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Japan's holographic pop star
Hatsune Miku is a stage sensation in her native Japan... not bad, say critics, for an anime pop princess who doesn't even exist
Despite her lack of lungs, a 3-D hologram named Hatsune Miku has become one of Japan's most popular singers.
Despite her lack of lungs, a 3-D hologram named Hatsune Miku has become one of Japan's most popular singers.
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he video: Even by the tech-mad standards of Japan — where a robot is currently starring in a play — virtual songstress Hatsune Miku is pushing the envelope. She began life as an animated character conceived to promote Yamaha's "singer in a box" Vocaloid technology (which is used to create her synthesized voice). Then she became a chart-topping recording star. Finally, in March, a 3D hologram version of Miku began touring — thanks to the magic of Crypton Future Media — with a live band, selling out concerts. (View a clip below.)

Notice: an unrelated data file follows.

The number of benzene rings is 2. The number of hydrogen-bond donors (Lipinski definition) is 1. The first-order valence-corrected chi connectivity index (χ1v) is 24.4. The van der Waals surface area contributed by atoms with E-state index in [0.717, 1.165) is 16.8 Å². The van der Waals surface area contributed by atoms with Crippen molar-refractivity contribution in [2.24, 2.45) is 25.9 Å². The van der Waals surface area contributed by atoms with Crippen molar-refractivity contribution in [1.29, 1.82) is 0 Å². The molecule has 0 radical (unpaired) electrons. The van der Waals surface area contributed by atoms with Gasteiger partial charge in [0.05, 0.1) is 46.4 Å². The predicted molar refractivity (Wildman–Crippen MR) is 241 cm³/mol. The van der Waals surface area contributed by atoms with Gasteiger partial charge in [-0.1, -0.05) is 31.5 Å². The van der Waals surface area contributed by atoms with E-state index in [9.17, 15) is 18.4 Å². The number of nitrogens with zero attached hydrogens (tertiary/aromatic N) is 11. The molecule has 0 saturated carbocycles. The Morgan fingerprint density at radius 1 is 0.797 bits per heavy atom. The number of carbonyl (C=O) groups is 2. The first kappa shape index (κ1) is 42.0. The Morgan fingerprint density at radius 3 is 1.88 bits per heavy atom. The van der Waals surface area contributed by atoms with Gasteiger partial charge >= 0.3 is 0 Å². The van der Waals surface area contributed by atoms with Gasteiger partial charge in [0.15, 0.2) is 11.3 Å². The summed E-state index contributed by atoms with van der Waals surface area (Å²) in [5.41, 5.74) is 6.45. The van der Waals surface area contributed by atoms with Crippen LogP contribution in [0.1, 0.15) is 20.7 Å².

The reaction: "The sight of thousands of screaming fans waving glow sticks while the the holograph 'performs' on stage is straight out of a science fiction novel," says Nicholas Graham in The Huffington Post, who calls Miku a "terrible omen not only for musicians but also the continued existence of the world as we know it." A virtual "pop princess" has her virtues, says Robert Michael Poole at CNNGo. You can "forget the tantrums, entourage, and ridiculous riders," and, in an industry where 25 is over-the-hill, she'll stay 16 forever. Watch Miku perform "live" here:

 

 

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